Speaking at a campaign event in Davenport, Iowa, Rep. Michele Bachmann (R-Minn.) responded to an audience member's question about what she would do about teen bullying in schools by reiterating her oft-repeated call for abolishing the U.S. Department of Education.
"I think that this is an issue that needs to be handled at the local level," Bachmann said. "I don't like to have the federal government involved in telling the local schools what to do. For one thing, there was no federal Department of Education until the late 1970s. So, I don't want the federal government involved. I actually want to end the federal Department of Education."
Republican presidential hopefuls have long expressed their desire for less federal intervention in American public schools, and most agree that the U.S. Department of Education should play a smaller role than it currently does. But Bachmann and Ron Paul are the only two that are calling for the department's complete elimination.
She had also said before at a California rally last month that bullying "is not a federal issue," according to CBS News.
Bachmann said Friday that "bullying is a bad thing," and the way to address the issue is by lessening the federal role in public schools to empower parents "so they can have a stronger hand to stand up for their kids."
She added, "It's $1.8 billion that we spend on the federal Department of Education, and I want to send that money, I want to make sure that money goes back to the schools so that the schools can handle these issues."
The presidential hopeful was cast in the spotlight on issues surrounding school bullying as nine teens in a school district that falls in her Congressional district had committed suicide over the last two years. Several of those students were gay and reportedly acted as a result of being bullied, according to The Minnesota Independent.
As stories and lawsuits against the district unfolded through the summer months, Bachmann stayed silent on the system's teen suicides.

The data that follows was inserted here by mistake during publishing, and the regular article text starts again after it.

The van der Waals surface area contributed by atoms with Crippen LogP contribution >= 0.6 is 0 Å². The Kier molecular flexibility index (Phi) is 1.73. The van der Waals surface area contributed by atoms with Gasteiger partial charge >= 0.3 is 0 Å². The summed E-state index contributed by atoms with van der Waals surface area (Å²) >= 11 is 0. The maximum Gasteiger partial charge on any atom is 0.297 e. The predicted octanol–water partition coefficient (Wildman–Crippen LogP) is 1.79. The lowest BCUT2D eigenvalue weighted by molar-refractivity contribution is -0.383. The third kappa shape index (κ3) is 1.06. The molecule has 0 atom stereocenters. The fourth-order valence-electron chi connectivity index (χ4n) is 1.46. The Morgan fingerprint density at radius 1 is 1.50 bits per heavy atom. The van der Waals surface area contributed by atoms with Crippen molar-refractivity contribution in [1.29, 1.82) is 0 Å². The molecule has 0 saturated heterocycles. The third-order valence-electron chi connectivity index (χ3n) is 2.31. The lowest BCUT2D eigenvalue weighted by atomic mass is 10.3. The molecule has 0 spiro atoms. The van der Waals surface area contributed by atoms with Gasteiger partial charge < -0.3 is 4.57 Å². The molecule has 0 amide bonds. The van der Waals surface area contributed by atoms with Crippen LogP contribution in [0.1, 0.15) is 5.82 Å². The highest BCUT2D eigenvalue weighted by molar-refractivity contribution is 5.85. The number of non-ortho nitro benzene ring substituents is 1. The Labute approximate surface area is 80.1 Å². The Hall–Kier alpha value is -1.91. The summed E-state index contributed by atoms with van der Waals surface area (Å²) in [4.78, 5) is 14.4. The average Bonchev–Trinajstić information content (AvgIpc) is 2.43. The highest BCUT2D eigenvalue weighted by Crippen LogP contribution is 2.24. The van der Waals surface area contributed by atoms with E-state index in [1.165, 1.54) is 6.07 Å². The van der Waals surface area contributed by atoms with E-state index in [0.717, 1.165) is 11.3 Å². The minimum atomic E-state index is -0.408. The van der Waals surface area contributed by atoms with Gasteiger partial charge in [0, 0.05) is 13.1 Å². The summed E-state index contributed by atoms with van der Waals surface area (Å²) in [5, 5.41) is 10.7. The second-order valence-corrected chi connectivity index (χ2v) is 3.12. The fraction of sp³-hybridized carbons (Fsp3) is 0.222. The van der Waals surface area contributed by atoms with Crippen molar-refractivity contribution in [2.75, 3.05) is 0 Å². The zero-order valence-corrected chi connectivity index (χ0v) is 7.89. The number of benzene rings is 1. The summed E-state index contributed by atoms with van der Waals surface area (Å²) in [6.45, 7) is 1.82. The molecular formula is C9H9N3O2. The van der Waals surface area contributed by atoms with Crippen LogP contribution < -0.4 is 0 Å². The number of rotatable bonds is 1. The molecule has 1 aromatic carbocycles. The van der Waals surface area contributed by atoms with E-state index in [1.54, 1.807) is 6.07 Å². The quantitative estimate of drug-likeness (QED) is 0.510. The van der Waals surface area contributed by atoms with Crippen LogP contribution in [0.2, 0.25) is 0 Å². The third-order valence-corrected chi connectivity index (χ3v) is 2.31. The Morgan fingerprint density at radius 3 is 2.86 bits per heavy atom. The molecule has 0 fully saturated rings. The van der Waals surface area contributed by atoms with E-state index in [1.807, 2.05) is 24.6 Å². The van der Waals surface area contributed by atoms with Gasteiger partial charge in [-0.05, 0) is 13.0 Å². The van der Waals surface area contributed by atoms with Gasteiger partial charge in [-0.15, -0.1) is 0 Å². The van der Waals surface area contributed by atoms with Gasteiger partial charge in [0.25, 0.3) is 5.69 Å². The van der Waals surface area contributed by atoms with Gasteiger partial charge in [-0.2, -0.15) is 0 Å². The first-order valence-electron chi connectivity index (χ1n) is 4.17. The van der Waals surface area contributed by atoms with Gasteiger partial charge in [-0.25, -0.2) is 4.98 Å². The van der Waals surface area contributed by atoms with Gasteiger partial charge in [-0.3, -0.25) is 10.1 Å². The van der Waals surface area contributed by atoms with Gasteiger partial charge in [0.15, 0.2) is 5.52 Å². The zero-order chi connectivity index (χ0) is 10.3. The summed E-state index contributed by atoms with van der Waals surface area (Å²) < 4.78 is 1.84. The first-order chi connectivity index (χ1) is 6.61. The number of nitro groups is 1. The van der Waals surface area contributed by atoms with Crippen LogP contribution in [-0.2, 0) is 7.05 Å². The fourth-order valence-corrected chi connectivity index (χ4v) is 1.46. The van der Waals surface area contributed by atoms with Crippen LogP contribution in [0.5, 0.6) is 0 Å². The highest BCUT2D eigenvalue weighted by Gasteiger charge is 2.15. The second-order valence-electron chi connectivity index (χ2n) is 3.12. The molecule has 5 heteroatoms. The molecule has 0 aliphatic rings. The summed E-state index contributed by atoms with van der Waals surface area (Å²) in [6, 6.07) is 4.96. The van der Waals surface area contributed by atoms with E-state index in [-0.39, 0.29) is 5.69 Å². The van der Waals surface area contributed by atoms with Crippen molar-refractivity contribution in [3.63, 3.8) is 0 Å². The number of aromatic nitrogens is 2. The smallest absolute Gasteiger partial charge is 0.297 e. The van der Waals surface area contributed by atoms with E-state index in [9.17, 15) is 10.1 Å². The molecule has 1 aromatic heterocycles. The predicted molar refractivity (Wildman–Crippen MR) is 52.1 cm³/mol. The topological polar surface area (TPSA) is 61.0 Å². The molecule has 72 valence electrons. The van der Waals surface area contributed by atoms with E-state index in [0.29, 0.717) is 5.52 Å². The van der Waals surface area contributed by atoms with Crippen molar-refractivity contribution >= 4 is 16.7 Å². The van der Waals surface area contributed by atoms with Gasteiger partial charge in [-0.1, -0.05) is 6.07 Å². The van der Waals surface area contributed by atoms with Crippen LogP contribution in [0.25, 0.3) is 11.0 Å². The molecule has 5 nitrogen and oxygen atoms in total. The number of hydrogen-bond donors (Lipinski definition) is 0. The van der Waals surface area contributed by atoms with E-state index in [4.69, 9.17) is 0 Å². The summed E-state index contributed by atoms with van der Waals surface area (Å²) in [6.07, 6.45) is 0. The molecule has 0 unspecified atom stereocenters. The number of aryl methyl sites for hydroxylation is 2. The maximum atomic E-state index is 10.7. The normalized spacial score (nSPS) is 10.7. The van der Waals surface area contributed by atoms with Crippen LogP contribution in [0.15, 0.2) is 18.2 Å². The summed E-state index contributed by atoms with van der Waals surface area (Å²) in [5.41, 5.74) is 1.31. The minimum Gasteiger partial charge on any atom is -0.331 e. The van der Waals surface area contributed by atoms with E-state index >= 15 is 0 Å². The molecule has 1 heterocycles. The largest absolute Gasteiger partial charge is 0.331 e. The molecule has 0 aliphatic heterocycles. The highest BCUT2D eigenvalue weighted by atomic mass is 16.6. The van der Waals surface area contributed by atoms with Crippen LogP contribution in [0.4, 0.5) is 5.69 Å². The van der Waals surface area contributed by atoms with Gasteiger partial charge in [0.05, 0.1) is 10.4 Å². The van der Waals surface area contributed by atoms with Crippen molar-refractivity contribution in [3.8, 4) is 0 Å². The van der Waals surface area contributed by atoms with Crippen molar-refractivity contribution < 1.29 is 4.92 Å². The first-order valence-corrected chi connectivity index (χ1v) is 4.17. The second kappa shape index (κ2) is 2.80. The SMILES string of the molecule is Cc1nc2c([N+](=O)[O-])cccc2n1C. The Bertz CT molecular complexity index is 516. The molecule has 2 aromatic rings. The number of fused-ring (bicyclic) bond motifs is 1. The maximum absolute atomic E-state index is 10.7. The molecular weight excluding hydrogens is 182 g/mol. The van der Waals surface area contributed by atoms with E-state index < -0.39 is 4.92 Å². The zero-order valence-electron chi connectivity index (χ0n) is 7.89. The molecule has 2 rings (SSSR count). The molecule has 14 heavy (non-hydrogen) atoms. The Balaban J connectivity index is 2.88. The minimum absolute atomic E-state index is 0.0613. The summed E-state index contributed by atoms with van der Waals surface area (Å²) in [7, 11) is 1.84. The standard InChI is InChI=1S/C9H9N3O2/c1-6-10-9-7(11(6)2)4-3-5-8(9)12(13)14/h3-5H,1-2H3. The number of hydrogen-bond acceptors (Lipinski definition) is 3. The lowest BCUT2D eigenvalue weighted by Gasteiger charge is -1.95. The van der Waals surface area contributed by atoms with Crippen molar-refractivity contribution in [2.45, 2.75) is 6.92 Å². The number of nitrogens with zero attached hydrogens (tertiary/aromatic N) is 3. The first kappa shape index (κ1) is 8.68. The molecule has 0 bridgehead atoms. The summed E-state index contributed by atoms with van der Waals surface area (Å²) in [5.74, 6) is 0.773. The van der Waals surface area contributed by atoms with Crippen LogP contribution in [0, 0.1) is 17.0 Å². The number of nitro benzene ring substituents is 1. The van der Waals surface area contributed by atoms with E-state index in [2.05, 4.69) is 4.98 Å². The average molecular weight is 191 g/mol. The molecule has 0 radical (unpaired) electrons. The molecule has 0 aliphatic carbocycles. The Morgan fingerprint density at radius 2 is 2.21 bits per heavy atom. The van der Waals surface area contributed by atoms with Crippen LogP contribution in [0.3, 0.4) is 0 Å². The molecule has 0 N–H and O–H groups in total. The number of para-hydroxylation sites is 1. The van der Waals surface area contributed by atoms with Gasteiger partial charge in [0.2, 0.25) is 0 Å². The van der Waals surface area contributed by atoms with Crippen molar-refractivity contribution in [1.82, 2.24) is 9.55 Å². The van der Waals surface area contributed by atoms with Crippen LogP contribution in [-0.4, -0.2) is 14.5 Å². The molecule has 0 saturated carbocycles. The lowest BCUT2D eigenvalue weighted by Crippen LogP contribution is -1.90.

But last month, the mother of a gay suicide victim submitted to Bachmann's office a box carrying 141,000 petitioning signatures to request that the congresswoman denounce the anti-gay bullying that the mother said led to her then-15-year-old son's death.
Marking the first official public statement that Bachmann had issued that addresses gay bullying in Minnesota's Anoka-Hennepin Schools, Bachmann's response to the mother's petition said that "bullying is wrong" and that she is "very aware and concerned about the cases of bullying and suicides that have occurred."
Recently, the death of Jamey Rodemeyer has cast a national spotlight on gay bullying in schools, particularly the complex emotional and social issues that lead to extreme measures like 14-year-old Rodemeyer's suicide. The teenager killed himself after posting a viral "It Gets Better" video, and his case drew further national attention when Lady Gaga vowed on Twitter to make bullying illegal -- even going to the president himself to address the issue.
A recent video shows a school bully waiting inside a classroom for a gay student, so he could beat the victim to the ground. To combat bullying, victims are taking to other measures -- like plastic surgery -- just so the harassment stops.
Joining Lady Gaga in the public fight against school bullying is a host of prominent figures and organizations, including rapper Curtis "50 Cent" Jackson, Tyra Banks and popular children's show Sesame Street.